OncomiR-17-5p: alarm signal in cancer?

Madhusudhan Reddy Bobbili, Robert M. Mader, Johannes Grillari _ and Hanna Dellago

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Oncotarget. 2017; 8:71206-71222. https://doi.org/10.18632/oncotarget.19331

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Madhusudhan Reddy Bobbili1, Robert M. Mader3, Johannes Grillari1,2,4 and Hanna Dellago2,5

1Department of Biotechnology, BOKU–University of Natural Resources and Life Sciences, Vienna, Austria

2Christian Doppler Laboratory on Biotechnology of Skin Aging, Department of Biotechnology, BOKU–University of Natural Resources and Life Sciences, Vienna, Austria

3Department of Medicine I, Comprehensive Cancer Center of the Medical University of Vienna, Vienna, Austria

4Evercyte GmbH, Vienna, Austria

5TAmiRNA GmbH, Vienna, Austria

Correspondence to:

Johannes Grillari, email: [email protected]

Keywords: miRNA, miR-17-5p, biomarker, cancer

Received: March 23, 2017     Accepted: June 28, 2017     Published: July 18, 2017


Soon after microRNAs entered the stage as novel regulators of gene expression, they were found to regulate -and to be regulated by- the development, progression and aggressiveness of virtually all human types of cancer. Therefore, miRNAs in general harbor a huge potential as diagnostic and prognostic markers as well as potential therapeutic targets in cancer.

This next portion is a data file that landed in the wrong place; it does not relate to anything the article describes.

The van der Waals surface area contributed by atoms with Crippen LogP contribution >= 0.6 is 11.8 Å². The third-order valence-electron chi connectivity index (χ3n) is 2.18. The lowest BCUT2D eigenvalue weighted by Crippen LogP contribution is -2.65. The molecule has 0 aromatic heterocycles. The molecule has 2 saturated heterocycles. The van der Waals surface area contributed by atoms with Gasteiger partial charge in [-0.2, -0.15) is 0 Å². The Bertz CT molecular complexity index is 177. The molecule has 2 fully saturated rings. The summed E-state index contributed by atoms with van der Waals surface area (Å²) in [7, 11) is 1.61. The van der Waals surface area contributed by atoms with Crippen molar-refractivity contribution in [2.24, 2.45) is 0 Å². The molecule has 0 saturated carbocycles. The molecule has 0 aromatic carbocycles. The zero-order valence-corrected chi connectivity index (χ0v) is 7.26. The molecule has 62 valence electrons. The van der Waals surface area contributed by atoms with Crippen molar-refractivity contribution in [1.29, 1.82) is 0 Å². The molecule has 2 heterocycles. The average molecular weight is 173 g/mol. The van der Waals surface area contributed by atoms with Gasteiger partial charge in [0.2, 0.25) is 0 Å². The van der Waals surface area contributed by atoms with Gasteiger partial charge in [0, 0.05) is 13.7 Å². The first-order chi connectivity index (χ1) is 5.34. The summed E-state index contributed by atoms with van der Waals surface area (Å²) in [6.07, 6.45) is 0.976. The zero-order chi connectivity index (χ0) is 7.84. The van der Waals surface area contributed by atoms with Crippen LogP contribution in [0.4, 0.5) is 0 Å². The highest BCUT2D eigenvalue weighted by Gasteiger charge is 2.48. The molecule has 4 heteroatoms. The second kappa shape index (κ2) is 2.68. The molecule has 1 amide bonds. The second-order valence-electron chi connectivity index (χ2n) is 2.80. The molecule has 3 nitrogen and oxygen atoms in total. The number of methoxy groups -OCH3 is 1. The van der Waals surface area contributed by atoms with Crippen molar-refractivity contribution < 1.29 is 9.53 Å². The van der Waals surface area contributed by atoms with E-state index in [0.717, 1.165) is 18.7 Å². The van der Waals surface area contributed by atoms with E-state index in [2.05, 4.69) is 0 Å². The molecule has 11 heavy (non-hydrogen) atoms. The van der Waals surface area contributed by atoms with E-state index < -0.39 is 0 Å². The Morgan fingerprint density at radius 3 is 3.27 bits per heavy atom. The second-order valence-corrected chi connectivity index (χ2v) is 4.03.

The miR-17-92 cluster was found to be overexpressed in many human cancers and to promote unrestrained cell growth, and has therefore been termed onco-miR-1. In addition, its expression is often dysregulated in many other diseases. MiR-17-5p, its most prominent member, is an essential regulator of fundamental cellular processes like proliferation, autophagy and apoptosis, and its deficiency is neonatally lethal in the mouse. Many cancer types are associated with elevated miR-17-5p expression, and the degree of overexpression might correlate with cancer aggressiveness and responsiveness to chemotherapeutics – suggesting miR-17-5p to be an alarm signal. Liver, gastric or colorectal cancers are examples where miR-17-5p has been observed exclusively as an oncogene, while, in other cancer types, like breast, prostate and lung cancer, the role of miR-17-5p is not as clear-cut, and it might also act as tumor-suppressor.

However, in all cancer types studied so far, miR-17-5p has been found at elevated levels in the circulation. In this review, we therefore recapitulate the current state of knowledge about miR-17-5p in the context of cancer, and suggest that elevated miR-17-5p levels in the plasma might be a sensitive and early alarm signal for cancer (‘alarmiR’), albeit not a specific alarm for a specific type of tumor.

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